*statistical references: http://www.baseball-reference.com/players.shtmlhttp://web.baseballhalloffame.org

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About Anthony Tobis

  • http://www.futonreport.net/ Matthew T. Sussman

    You’d think a guy like Bill James, who’s all about re-inventing the way we look at statistics, would be all about Allen’s HOF campaign. Not so. (PDF link)

    He did more to keep his teams from winning than anybody else who ever played major league baseball. And if that’s a Hall of Famer, I’m a lug nut.

    So, he was Manny before Manny was Manny.

    His teams may not have won, and he may’ve been a large part of that with clubhouse divisiveness, but last I checked, teams don’t get voted into the HoF and individuals do. I don’t think selfishness and douchebaggery can propel one’s OPS+ to 150, and if they did, then I’d probably be a five-tool corner infielder.

    So I don’t have a problem if Allen got in, but like you said, it was first up to the writers, who hated him, and now it’s up to the players, who hate him even more. It probably won’t happen until the anecdotal stories about him are wiped from the mind and stats are all that remain.

  • Tony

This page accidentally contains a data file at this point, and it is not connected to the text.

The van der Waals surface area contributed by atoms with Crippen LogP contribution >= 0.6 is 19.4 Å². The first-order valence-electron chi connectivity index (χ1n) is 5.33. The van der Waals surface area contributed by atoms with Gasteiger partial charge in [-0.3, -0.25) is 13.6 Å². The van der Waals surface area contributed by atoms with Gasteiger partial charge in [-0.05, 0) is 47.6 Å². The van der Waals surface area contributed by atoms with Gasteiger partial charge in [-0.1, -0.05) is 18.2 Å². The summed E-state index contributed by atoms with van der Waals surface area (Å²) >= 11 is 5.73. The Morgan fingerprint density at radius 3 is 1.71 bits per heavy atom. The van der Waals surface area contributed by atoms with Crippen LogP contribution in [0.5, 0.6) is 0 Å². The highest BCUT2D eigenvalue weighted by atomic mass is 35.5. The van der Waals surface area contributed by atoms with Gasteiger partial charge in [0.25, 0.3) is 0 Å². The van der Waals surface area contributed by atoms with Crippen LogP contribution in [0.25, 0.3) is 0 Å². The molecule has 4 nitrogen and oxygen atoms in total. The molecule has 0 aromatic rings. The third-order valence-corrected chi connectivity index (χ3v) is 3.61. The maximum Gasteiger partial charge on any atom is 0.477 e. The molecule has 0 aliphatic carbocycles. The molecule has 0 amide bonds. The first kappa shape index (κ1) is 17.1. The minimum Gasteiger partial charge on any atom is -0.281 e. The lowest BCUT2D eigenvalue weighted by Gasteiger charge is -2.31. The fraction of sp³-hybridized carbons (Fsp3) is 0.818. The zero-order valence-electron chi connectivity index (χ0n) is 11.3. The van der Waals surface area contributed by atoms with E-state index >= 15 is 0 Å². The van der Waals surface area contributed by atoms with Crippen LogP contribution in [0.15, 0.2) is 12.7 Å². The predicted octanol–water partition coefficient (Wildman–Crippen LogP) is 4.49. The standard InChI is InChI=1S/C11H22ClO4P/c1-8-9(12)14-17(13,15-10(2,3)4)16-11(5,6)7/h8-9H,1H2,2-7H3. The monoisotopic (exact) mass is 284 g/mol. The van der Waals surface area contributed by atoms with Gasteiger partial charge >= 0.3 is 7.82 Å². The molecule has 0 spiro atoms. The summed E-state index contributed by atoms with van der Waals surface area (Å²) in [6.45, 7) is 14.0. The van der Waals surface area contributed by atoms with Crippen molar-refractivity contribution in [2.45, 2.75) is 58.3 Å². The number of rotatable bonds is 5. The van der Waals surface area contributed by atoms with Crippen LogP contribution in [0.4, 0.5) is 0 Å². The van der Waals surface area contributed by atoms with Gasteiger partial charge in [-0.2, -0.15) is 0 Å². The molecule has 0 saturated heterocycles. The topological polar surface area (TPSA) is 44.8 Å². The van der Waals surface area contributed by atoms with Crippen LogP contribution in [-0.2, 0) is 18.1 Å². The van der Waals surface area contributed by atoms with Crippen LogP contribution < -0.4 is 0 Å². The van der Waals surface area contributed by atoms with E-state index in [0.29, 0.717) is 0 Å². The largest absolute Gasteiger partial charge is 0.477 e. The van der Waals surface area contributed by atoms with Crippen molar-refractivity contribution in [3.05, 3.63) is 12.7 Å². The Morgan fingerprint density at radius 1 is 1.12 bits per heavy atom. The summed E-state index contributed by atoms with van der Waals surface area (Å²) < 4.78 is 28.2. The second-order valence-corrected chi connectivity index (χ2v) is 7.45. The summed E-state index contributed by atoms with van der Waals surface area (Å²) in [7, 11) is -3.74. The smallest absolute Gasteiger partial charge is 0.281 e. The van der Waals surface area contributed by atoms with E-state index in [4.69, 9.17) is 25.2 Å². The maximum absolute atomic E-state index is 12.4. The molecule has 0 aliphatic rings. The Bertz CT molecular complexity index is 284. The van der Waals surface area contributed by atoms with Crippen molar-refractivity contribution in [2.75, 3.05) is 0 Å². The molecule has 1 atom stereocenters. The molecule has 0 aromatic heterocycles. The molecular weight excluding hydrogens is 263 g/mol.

I think the greater point of this Dick Allen situation is that the voting for the Hall of Fame is so flawed that it is compromising the integrity of the institution itself. If Dick Allen doesn’t clearly illustrate that something needs to change I don’t know what will.

    An interesting note to James’ comments: I found this quote in an article by Stan Hochman of the Philadelphia Daily News published on December 3.

    “BILL JAMES, the sultan of statistics, the dean of decimal points, wrote some time ago that Dick Allen did not belong in the Hall of Fame. Said he was a cancer in the clubhouse, divisive, distracting, delinquent. And besides, his teams never won.
    And then Goose Gossage, squinting into the Cooperstown sunlight on his induction day, called Dick Allen “the greatest teammate” he’d ever had.”

    This was one of the only articles that I could find, out of Philly, supporting Allen.

  • http://www.futonreport.net/ Matthew T. Sussman